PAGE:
We like to write user stories to specify project requirements. Unfortunately, from time to time we fall victim to a few pitfalls that make stories less effective. Here are a few pitfalls to watch out for in your next project.
It’s more fun when you share
Conflicting schedules and competing project priorities can make it tempting to write stories on your own. Don’t do it! This approach has come back to haunt us time and time again. When you try writing user stories alone, you lose out on perspective. Having your team around creates opportunities to exchange ideas, allowing you to examine problems from a variety of angles.
When working on stories as a team, I have found that it can be challenging to get the conversation started. It’s a good idea to craft some story titles individually and prepare questions or discussion points for each story to get people talking. The key is to work together to verify the stories and determine if the story needs to be split.
Even when you are not the primary contributor to a story, everyone benefits from just being in the room. Valuable contextual knowledge is gained during these group discussions, which helps build up a team’s collective knowledge. This in turn can be really helpful when the team needs to provide support for members that are away sick or on vacation.
Really… who cuts the cake sideways?
We have based stories on function from time to time, which means we’ve created stories specifically around a content strategy, design, UX or development discipline. We tend to fall into this groove because we’ve worked using a linear method (rather than iterative) for many years and in many cases, our clients also expect work to be delivered this way.
Basing stories on function is not necessarily a pitfall, as long as everyone’s expectations are aligned. The problem with “slicing the cake horizontally” is that we end up creating silos within the team, which can lead to confusion when things are handed off between functional areas. When you base stories on function, it’s difficult to effectively work as a team since you are working to deliver one layer of work, which will likely produce an incomplete story.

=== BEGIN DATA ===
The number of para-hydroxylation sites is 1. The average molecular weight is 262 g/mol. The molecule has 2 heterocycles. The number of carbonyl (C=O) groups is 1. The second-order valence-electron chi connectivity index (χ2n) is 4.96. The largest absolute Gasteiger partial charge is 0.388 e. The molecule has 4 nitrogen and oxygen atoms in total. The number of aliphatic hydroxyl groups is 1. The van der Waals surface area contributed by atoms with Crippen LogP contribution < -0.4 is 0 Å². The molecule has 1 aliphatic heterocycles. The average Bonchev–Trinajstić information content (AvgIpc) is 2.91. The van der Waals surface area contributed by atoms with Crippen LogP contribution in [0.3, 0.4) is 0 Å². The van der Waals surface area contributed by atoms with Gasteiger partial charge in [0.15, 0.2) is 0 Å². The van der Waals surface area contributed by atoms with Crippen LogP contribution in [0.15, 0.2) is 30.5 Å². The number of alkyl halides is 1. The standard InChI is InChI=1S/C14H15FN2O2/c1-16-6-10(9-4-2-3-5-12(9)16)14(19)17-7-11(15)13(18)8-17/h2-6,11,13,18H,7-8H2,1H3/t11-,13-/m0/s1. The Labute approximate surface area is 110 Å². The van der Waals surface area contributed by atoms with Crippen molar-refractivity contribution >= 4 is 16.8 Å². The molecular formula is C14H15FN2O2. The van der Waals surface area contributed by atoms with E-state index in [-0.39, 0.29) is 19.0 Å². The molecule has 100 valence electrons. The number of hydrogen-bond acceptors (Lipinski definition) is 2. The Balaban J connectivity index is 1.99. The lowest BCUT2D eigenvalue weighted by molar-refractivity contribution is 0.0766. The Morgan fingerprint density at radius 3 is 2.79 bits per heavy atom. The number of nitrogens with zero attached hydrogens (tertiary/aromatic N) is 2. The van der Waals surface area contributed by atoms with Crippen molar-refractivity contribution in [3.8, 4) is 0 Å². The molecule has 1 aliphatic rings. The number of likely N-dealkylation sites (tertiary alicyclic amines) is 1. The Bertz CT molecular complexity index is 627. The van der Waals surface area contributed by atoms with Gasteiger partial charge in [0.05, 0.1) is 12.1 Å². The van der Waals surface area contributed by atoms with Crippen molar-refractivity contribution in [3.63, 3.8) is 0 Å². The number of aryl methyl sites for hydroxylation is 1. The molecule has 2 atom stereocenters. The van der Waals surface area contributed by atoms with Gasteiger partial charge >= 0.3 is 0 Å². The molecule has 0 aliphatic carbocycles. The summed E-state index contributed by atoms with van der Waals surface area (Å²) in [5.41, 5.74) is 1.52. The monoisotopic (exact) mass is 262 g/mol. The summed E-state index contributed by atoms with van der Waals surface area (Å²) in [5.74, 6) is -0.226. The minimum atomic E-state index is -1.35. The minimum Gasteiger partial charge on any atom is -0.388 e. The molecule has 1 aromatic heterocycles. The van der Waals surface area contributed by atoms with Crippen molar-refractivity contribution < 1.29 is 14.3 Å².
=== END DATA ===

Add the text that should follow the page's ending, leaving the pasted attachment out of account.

"Think of a whole story as a multi-layer cake, e.g., a network layer, a persistence layer, a logic layer, and a presentation layer". "We want to give the customer the essence of the whole cake, and the best way is to slice vertically through the layers."
By slicing the cake vertically, you better utilize your entire team across multiple disciplines to deliver a functional feature - as opposed to delivering just a wireframe or a design. This approach lends itself to more teamwork, less confusion from handing off between functional areas, and the end result is a functional feature.
Everyone cheats, so should you
There are so many great user story writing resources out there, and I’m guilty of not taking advantage of them. Here are a few must-have cheat sheets that you need in your story writing toolkit:
INVEST criteria cheatsheet
INVEST is a common acronym to remind teams what characteristics make up a good user story. According to Bill Wake, well-formed stories meet the following criteria:
- Independent - a story can be picked up and developed in any sequence, in other words, there shouldn’t be any dependencies on other stories.
- Negotiable - a story should be flexible and provide guidelines without dictating how things need to be done.
- Valuable - the story must be valuable to the customer; this often takes the form of a functional feature the customer can do something with.
- Estimatable - an estimable story is one that can be understood enough that the team can use it for planning and scheduling.
- Small - smaller stories are easier to estimate and plan. You should be able to design, code, test within a sprint or iteration.
- Testable - a story should have acceptance criteria. If a story isn’t testable, it’s likely not clear enough.
Story splitting cheatsheets
Writing stories so that they are small enough that they can be estimated and used for planning can be difficult. Here are a few cheat sheets that can help you split (or break down) stories into more useful sizes.
The Introduction to User Stories and Splitting Stories series from Agile Learning Labs discusses ways to split stories by examining conjunctions, connectors, generic words and more. Check out their quick reference guide (pdf).
Christiaan Verwijs also has a great article called 8 useful strategies for splitting large user stories. I like this article because Christiaan provides questions to ask for each strategy, which makes for a great reference during discussions. Be sure to download her story splitting cheatsheet (pdf) as well!
And if those cheat sheets aren’t enough, you can also check out this handy story splitting flowchart (pdf) from Agile For All.
What pitfalls have you come across?
Do you have any pitfall stories or other cheat sheets you’d like to share? Shoot me an email, better yet come over for a coffee, we have great coffee.